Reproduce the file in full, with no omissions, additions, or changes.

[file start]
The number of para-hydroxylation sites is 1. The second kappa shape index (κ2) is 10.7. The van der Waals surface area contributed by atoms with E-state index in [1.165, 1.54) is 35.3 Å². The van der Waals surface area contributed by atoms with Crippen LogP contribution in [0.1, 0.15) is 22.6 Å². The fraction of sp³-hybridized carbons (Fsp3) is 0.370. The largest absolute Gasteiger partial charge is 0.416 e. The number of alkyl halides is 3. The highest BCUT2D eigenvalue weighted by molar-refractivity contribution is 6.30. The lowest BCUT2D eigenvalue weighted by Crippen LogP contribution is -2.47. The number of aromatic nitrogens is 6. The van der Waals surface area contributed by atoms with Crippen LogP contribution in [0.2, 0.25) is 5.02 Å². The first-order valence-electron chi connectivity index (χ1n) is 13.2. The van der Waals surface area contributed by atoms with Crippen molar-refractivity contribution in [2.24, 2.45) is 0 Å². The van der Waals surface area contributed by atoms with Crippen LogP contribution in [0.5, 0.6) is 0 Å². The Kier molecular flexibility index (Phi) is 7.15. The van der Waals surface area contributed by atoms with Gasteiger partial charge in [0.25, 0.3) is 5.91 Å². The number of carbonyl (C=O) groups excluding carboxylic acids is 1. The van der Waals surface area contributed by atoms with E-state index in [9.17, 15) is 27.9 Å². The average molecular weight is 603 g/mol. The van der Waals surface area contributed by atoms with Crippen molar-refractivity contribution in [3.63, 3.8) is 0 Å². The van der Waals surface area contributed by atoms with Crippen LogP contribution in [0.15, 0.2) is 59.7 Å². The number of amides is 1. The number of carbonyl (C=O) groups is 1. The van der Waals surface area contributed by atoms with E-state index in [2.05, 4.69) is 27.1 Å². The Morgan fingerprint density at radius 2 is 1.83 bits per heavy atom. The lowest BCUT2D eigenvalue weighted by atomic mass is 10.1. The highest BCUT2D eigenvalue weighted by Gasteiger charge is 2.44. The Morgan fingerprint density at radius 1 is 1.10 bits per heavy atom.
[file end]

The number of para-hydroxylation sites is 1. The second kappa shape index (κ2) is 10.7. The van der Waals surface area contributed by atoms with E-state index in [1.165, 1.54) is 35.3 Å². The van der Waals surface area contributed by atoms with Crippen LogP contribution in [0.1, 0.15) is 22.6 Å². The fraction of sp³-hybridized carbons (Fsp3) is 0.370. The largest absolute Gasteiger partial charge is 0.416 e. The number of alkyl halides is 3. The highest BCUT2D eigenvalue weighted by molar-refractivity contribution is 6.30. The lowest BCUT2D eigenvalue weighted by Crippen LogP contribution is -2.47. The number of aromatic nitrogens is 6. The van der Waals surface area contributed by atoms with Crippen LogP contribution in [0.2, 0.25) is 5.02 Å². The first-order valence-electron chi connectivity index (χ1n) is 13.2. The van der Waals surface area contributed by atoms with Crippen molar-refractivity contribution in [2.24, 2.45) is 0 Å². The van der Waals surface area contributed by atoms with Crippen LogP contribution in [0.5, 0.6) is 0 Å². The Kier molecular flexibility index (Phi) is 7.15. The van der Waals surface area contributed by atoms with Gasteiger partial charge in [0.25, 0.3) is 5.91 Å². The number of carbonyl (C=O) groups excluding carboxylic acids is 1. The van der Waals surface area contributed by atoms with E-state index in [9.17, 15) is 27.9 Å². The average molecular weight is 603 g/mol. The van der Waals surface area contributed by atoms with Crippen molar-refractivity contribution in [3.63, 3.8) is 0 Å². The van der Waals surface area contributed by atoms with Crippen LogP contribution in [0.15, 0.2) is 59.7 Å². The number of amides is 1. The number of carbonyl (C=O) groups is 1. The van der Waals surface area contributed by atoms with E-state index in [2.05, 4.69) is 27.1 Å². The Morgan fingerprint density at radius 2 is 1.83 bits per heavy atom. The lowest BCUT2D eigenvalue weighted by atomic mass is 10.1. The highest BCUT2D eigenvalue weighted by Gasteiger charge is 2.44. The Morgan fingerprint density at radius 1 is 1.10 bits per heavy atom.